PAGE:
Dear Liz: In July last year, I accessed the website for my free credit report before applying for a car loan. I have also been in recovery from cancer treatment and haven’t been great about checking my Visa statement until now. For the past year, my credit card has been charged $19.95 each month for some kind of “credit check” service. I never authorized this, nor did I request this service. I contacted the site, and they will refund me only one month of billing. Is this some kind of scam? How do they get away with this, and what can I do?

Answer: It may not technically be a scam, but the site’s business model profits from people’s confusion about how to get free credit reports.

The site you used is not the federally mandated site for free credit reports. It’s likely one that you found by typing “free credit reports” into a search engine and then clicking on one of the first results, which was probably an ad. To find the real site, you need to type www.annualcreditreport.com into your browser. You won’t need to give your credit card number to get your reports.

You may be able to get another month’s fee refunded by contacting your credit-card issuer and disputing the charge. By federal law, you’re supposed to make such disputes within 60 days after the statement containing the disputed charge was sent to you. Write to the issuer at its address for billing inquiries (not the address where you send your payments) and send it certified mail, return receipt requested.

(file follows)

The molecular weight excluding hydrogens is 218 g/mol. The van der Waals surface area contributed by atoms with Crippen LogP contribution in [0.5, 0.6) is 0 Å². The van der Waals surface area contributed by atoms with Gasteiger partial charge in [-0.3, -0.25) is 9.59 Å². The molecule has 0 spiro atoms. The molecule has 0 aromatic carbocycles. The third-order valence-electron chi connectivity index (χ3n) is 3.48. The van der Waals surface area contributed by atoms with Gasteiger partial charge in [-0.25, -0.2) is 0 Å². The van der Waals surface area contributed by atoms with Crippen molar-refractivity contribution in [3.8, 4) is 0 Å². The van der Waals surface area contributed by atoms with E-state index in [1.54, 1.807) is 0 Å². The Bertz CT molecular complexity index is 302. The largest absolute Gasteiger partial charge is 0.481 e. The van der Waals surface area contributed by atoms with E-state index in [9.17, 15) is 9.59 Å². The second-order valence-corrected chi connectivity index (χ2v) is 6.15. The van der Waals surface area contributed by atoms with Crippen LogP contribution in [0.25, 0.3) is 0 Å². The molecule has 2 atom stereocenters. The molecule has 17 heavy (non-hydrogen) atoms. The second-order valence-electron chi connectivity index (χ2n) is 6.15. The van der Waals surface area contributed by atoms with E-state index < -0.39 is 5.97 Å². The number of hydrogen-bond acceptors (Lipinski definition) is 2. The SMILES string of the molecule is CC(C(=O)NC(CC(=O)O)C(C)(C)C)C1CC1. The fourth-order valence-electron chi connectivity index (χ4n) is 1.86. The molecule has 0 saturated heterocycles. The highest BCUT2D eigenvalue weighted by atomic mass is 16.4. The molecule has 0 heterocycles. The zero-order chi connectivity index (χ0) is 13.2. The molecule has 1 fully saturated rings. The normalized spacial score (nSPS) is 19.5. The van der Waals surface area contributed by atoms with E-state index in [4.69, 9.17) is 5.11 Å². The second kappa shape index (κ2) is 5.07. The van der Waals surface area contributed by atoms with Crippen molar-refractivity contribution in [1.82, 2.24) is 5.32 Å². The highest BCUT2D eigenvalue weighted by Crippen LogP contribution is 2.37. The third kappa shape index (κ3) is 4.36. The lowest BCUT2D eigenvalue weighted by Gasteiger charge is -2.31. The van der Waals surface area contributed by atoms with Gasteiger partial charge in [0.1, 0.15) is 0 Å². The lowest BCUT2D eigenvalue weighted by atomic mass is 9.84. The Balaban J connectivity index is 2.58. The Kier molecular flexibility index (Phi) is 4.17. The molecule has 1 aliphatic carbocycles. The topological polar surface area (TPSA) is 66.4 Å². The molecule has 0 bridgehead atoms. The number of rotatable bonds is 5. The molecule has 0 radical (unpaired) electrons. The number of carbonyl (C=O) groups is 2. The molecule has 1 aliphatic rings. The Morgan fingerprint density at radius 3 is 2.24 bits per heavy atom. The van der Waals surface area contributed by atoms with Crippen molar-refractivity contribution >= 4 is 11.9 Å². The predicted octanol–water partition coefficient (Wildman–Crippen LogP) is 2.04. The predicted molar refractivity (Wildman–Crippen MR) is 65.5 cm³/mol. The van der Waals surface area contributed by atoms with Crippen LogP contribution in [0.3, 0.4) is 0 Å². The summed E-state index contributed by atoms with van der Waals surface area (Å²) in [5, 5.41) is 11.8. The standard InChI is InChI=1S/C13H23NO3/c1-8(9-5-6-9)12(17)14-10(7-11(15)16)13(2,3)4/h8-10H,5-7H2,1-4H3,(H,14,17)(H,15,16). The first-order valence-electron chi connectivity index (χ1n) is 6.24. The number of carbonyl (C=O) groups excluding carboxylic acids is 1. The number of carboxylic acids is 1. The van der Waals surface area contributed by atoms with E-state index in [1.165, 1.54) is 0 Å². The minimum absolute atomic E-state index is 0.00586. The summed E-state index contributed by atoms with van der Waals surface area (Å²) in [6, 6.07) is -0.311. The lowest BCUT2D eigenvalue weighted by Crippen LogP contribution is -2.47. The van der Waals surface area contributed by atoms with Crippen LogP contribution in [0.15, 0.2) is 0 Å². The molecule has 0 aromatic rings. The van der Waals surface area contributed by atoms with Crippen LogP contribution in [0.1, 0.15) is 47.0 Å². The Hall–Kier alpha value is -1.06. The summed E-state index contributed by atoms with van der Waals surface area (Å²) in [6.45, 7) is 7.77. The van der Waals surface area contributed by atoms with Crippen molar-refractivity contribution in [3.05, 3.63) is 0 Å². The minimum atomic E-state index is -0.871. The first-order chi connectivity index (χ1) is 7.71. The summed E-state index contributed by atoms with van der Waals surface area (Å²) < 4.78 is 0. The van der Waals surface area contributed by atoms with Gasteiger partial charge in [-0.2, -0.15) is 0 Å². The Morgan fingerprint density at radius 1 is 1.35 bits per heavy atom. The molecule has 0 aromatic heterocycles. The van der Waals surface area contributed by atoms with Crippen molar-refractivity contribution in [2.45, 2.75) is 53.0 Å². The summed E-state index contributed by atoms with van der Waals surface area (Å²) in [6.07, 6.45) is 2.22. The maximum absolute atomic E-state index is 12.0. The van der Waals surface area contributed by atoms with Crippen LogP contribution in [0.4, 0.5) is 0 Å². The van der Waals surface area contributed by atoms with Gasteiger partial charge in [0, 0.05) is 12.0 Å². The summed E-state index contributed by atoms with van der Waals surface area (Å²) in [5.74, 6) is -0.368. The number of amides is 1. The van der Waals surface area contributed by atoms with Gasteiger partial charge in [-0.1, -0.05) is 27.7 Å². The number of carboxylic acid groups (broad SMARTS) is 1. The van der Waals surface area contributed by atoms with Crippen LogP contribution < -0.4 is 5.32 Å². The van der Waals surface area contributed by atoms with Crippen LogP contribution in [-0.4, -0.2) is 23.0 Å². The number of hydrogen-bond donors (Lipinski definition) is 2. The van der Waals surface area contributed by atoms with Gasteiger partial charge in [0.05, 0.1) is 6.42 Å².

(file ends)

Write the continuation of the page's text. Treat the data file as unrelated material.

Q&A: Don’t miss out on spousal Social Security benefits

Dear Liz: How far back can Social Security go for someone who did not know to apply for spousal benefits? I’m 69, still working and did not know I was eligible for spousal benefits from my retired wife when I turned 66. Social Security is indicating six months of retroactive benefits is the maximum.

Answer: Unfortunately, that’s correct. You’ve missed out on at least two and a half years’ worth of spousal benefits based on your wife’s work record.

You still can file a restricted application for spousal benefits only and get a lump sum payment for the previous six months. You also still have the option to switch to your own benefits when they max out at age 70. These strategies aren’t available to younger people because Congress changed the rules last year.